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Schlenger, AJ, Libralato S, Ballance LT.  2019.  Temporal variability of primary production explains marine ecosystem structure and function. Ecosystems. 22:331-345.   10.1007/s10021-018-0272-y   AbstractWebsite

Understanding drivers of ecosystem structure and function is a pervasive goal in academic and applied research. We used 24 synthetic ecosystem-level indices derived from trophic models, and independently derived data for Net Primary Productivity, to investigate drivers of ecosystem structure and function for 43 marine ecosystems distributed in all oceans of the world and including coastal, estuaries, mid-ocean islands, open-ocean, coral reef, continental shelf, and upwelling ecosystems. Of these indices, ecosystem Biomass, Primary Production, Respiration, the ratio of Biomass to Total System Throughput (sum of total energy flow into and out of an ecosystem as well as between ecosystem components), the ratio of Production to Biomass, Residence Time (mean time that a unit of energy remains in the ecosystem), Average Trophic Level, and Relative Ascendency (index of organization and complexity of a food web) displayed relationships with measures of Net Primary Productivity (NPP). Across all ecosystems, relationships were stronger with seasonal and interannual variability of NPP as compared to mean NPP. Both measures of temporal variability were combined into multivariate predictive relationships for each ecosystem index, with r(2) values ranging from 0.14 to 0.49 and Akaike's information criteria values from -8.44 to 3.26. Our results indicate that despite large geographic and environmental differences, temporal variability of NPP is strongly linked to the structure and function of marine ecosystems.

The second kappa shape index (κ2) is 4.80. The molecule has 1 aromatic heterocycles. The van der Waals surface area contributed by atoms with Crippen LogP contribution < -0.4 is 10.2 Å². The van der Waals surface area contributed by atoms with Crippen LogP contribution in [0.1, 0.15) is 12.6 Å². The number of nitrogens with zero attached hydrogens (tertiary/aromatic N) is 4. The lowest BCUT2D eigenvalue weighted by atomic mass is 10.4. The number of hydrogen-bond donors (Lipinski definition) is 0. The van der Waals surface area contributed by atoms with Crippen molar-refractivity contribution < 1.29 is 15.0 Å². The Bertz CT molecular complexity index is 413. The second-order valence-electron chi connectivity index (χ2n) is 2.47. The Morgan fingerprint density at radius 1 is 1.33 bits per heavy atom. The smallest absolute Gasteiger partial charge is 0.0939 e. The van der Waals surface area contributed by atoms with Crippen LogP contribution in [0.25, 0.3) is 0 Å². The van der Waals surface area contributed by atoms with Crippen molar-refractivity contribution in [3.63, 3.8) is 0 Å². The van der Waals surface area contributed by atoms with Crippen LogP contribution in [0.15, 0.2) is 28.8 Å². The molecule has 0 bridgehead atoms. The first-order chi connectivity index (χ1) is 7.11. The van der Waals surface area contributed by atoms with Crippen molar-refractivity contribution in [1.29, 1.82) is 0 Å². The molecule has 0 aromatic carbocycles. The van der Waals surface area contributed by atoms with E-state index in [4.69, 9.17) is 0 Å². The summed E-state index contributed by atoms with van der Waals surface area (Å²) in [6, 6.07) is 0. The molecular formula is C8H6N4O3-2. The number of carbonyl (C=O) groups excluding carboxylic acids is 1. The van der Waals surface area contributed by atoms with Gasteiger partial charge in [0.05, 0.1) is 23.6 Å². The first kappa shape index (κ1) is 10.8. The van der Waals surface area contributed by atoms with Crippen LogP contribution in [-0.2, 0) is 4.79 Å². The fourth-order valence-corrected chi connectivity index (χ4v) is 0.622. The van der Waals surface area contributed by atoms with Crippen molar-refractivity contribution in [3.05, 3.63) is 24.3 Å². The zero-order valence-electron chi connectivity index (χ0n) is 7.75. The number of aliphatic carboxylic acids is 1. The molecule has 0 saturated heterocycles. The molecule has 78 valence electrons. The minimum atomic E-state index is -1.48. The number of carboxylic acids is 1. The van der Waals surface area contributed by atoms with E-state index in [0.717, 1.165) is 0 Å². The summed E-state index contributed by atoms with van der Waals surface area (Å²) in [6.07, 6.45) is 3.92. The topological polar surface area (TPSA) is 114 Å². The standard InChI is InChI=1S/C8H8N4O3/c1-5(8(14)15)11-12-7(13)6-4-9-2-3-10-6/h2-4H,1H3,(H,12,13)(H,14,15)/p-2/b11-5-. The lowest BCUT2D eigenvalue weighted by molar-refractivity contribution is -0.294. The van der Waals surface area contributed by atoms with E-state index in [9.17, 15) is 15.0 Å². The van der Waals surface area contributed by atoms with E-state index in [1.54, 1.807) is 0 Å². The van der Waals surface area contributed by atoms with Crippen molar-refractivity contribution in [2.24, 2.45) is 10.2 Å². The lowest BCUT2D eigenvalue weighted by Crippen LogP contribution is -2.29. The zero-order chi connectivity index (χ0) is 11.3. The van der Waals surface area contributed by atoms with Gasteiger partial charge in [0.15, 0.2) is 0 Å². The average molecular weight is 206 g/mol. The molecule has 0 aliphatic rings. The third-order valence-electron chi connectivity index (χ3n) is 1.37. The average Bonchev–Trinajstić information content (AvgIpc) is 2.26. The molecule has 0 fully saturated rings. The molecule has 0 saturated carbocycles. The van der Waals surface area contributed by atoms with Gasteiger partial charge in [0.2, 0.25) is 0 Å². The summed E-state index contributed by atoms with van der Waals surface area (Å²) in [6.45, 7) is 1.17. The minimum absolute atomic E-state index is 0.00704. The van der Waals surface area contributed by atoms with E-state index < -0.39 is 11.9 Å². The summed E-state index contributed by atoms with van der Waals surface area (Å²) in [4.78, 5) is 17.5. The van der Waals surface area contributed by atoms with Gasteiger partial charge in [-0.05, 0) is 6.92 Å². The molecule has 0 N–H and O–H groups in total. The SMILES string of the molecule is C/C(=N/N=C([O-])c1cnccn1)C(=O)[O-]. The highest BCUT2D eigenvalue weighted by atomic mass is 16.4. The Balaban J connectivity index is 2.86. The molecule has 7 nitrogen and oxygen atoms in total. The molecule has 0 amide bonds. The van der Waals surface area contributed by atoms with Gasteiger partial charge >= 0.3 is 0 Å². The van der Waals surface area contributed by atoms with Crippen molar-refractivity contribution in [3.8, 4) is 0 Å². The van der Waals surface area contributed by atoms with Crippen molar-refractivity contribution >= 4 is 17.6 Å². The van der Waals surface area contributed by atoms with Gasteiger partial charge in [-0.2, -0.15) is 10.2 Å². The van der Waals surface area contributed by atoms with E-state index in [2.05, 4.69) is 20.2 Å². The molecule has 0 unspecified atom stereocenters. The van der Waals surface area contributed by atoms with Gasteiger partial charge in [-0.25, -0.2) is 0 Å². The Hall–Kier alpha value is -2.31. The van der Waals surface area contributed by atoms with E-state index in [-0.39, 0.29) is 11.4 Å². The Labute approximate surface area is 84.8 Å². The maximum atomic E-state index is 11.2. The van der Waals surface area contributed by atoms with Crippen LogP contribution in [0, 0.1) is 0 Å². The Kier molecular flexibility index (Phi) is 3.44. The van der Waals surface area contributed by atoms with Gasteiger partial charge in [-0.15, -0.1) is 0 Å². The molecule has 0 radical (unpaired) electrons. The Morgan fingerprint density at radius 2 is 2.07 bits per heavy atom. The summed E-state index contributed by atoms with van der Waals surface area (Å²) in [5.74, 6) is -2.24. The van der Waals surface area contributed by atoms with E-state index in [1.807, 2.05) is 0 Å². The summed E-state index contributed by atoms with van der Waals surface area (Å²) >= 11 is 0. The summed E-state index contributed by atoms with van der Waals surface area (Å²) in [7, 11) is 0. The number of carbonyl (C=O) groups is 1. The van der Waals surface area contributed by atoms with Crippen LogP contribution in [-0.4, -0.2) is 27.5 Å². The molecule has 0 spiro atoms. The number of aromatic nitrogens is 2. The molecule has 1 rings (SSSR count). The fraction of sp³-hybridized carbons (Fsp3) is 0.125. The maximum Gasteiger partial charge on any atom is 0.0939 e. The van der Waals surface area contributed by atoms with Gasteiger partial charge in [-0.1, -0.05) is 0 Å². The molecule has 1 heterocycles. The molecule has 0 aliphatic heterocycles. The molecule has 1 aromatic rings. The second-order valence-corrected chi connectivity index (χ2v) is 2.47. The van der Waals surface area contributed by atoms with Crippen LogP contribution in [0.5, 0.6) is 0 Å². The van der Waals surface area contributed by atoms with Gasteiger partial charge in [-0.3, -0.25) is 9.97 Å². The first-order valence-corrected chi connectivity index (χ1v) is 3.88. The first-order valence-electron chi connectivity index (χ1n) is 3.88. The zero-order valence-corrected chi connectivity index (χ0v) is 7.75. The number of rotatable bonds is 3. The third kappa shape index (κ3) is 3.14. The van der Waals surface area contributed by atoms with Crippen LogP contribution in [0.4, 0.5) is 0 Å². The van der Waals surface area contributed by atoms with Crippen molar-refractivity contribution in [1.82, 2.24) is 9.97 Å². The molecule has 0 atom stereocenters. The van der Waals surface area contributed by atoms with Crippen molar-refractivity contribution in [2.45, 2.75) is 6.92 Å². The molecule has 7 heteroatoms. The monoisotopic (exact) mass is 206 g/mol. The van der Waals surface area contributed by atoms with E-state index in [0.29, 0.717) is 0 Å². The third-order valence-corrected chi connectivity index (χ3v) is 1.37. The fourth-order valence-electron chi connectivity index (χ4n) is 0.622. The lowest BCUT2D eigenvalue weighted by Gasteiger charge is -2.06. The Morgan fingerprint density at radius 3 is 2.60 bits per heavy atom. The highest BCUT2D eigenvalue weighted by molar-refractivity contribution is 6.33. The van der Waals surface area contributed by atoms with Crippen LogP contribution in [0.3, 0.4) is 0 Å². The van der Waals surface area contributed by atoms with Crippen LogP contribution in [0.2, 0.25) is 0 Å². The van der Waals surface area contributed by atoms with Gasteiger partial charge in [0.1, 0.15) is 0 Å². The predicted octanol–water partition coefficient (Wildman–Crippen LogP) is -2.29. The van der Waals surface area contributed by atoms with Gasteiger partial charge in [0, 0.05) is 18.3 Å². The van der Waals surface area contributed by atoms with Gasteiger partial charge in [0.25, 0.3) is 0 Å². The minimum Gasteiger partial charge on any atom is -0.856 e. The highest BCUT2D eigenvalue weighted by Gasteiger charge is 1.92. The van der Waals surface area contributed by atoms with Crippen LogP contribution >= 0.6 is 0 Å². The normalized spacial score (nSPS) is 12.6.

Ballance, LT.  2018.  Contributions of photographs to cetacean science. Aquatic Mammals. 44:668-682.   10.1578/am.44.6.2018.668   AbstractWebsite